The Leadership Myth

Many consultants, academics, and self-proclaimed management
& leadership gurus perpetuate the myth that “Leadership” is some lofty,
intrinsic skill that you just “arrive at” through timing, opportunity, and
sometimes “birth.”.  Those same experts
will then explain how “management” is a basic, simple skill learned by reading
books, attending classes, and being developed in a regimented fashion.
The connection between leadership and management is
inextricable.  The two are so
interconnected that spending time arguing about the differences is akin to
arguing whether a plane can fly more because of it’s shape or engine
thrust.  It takes – needs – both to work
correctly.  The same hold true for
leadership and management.
How about a definition of leadership that makes sense, and
one that includes the obvious skills of a manager, since it’s preposterous to
assume that one could be an effective leader while being a lousy manager.  Leadership, then, is “The successful
combination of effective management practice, coupled with the personal
credibility and the ability to motivate others.”  There. 
A long way from rocket science. 
Let’s take a closer look at the 3 components: effective management
practice, personal credibility, and motivational ability.
Effective Management Practice is the foundation.  I’ll say again that it is absolutely
ridiculous to assume that an ineffective manager could be a truly successful
leader.  A manager’s core function is
largely “control;” control is necessary for a leader to “lead” in the right
direction.  The foundation for
leadership, then, is the ability to manage effectively.
Personal Credibility is necessary, since leadership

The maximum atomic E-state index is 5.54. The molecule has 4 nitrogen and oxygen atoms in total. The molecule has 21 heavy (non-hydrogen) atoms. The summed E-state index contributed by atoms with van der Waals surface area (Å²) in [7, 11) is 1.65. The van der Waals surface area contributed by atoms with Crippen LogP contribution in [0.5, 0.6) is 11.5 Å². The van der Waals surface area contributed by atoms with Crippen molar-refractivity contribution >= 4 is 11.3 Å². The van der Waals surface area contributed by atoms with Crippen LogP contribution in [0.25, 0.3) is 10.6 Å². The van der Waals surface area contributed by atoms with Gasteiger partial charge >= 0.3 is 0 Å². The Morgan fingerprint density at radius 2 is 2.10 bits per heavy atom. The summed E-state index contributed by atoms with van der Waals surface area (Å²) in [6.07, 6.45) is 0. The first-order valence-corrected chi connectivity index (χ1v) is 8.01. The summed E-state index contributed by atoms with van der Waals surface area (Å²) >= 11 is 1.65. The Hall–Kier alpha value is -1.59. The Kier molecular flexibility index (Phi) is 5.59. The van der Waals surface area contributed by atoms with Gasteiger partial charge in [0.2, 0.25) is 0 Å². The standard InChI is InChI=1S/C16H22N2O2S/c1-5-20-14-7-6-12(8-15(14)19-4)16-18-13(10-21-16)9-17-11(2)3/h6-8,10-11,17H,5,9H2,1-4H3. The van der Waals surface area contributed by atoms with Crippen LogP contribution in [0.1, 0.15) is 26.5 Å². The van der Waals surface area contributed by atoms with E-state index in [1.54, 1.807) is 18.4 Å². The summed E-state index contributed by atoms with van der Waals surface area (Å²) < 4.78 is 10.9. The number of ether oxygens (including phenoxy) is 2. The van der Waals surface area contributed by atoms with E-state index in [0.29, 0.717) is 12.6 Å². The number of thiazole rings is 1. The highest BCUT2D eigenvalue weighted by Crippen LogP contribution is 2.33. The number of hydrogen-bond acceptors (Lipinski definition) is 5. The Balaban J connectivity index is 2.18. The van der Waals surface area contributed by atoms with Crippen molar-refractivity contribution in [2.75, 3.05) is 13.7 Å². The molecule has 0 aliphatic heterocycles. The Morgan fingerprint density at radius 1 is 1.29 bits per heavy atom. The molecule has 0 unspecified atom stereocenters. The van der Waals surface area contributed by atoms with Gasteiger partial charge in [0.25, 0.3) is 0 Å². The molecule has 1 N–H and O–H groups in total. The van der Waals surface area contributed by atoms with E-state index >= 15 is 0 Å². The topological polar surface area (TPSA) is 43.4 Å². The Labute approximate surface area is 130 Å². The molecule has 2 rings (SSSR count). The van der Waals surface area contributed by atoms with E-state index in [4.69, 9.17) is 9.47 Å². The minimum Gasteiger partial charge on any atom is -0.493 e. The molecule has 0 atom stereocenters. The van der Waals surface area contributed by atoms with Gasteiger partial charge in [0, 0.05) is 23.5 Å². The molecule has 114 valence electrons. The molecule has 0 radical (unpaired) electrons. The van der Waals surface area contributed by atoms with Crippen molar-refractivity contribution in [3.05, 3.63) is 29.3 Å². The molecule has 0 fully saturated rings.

is “personal.”  People don’t follow
merely because someone has a business card that says “President,” or “Senior
Vice President,” or “Manager.”  People
follow because they believe.  They
believe that the person has a positive vision and direction.  They believe that their leader is
going to be successful, and they want to be a part of that success.  And finally, they believe that their
leader cares about them, collectively as a group, and individually.
The Ability to Motivate is likely the most significant
step “up” for an effective manager to become a successful leader.  A leader, to be successful, must have that
ability – the inherent skill – to convince others that what they are doing, or
about to do, has worth and meaning, and they will be better for it.  Leaders provide the catalyst for people to
“do more,” not just “do enough.”  Leaders
know that positive motivation, done correctly, is long-term, versus the short
term approach from using fear.  In
everything they do, in every interaction, the “what’s in it for me” is
So, if leadership and management are so closely linked, yet
all the business books and magazines describe “leadership” as the almost-holy
grail of a senior professional, how do we get there?
I have good news:
Leadership is not a birthright; it’s a learned skill.  That’s right, another myth bites the
dust.  Except for a handful of obviously
charismatic leaders mentioned in every history book (some good, some evil),
leadership is a set of learned skills that we acquire through very traditional
means, such as training, coaching, and other leadership development
efforts.  Leadership, then, can be
If leadership consists of management skills, personal
credibility, and the ability to motivate, and we also know that it can be learned,
then the sooner we embark on this path of knowledge, the sooner we can begin
using these newfound leaders in our organizations.  Take the first step…

 Kevin Berchelmann


  1. says

    Richard, thanks for commenting, and great to hear from you.

    It's not that, as a consultant and lifetime student of leadership, I don't see a difference between the two–I do.

    It's just that there's oft-times waaay too much energy spent on that difference, and woefully inadequate efforts on the synergies between them.

    But that's just me…

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